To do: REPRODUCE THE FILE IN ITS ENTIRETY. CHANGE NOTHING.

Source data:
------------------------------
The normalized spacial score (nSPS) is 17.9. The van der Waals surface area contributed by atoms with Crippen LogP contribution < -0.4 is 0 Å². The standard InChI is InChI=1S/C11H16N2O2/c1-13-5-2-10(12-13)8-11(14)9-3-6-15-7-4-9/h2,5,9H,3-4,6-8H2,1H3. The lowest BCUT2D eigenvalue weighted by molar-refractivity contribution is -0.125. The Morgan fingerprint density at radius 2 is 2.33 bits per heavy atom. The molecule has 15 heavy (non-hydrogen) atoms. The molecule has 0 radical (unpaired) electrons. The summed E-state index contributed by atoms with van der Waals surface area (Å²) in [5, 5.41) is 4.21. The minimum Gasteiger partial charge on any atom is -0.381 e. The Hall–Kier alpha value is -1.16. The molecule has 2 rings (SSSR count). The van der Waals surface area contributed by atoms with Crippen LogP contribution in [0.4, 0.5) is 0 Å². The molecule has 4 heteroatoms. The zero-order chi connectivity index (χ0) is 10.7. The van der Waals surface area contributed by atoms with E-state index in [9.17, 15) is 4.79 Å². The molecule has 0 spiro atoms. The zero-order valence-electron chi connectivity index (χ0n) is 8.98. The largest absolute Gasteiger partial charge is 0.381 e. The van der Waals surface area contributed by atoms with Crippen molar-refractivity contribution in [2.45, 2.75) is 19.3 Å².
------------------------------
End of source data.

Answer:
The normalized spacial score (nSPS) is 17.9. The van der Waals surface area contributed by atoms with Crippen LogP contribution < -0.4 is 0 Å². The standard InChI is InChI=1S/C11H16N2O2/c1-13-5-2-10(12-13)8-11(14)9-3-6-15-7-4-9/h2,5,9H,3-4,6-8H2,1H3. The lowest BCUT2D eigenvalue weighted by molar-refractivity contribution is -0.125. The Morgan fingerprint density at radius 2 is 2.33 bits per heavy atom. The molecule has 15 heavy (non-hydrogen) atoms. The molecule has 0 radical (unpaired) electrons. The summed E-state index contributed by atoms with van der Waals surface area (Å²) in [5, 5.41) is 4.21. The minimum Gasteiger partial charge on any atom is -0.381 e. The Hall–Kier alpha value is -1.16. The molecule has 2 rings (SSSR count). The van der Waals surface area contributed by atoms with Crippen LogP contribution in [0.4, 0.5) is 0 Å². The molecule has 4 heteroatoms. The zero-order chi connectivity index (χ0) is 10.7. The van der Waals surface area contributed by atoms with E-state index in [9.17, 15) is 4.79 Å². The molecule has 0 spiro atoms. The zero-order valence-electron chi connectivity index (χ0n) is 8.98. The largest absolute Gasteiger partial charge is 0.381 e. The van der Waals surface area contributed by atoms with Crippen molar-refractivity contribution in [2.45, 2.75) is 19.3 Å².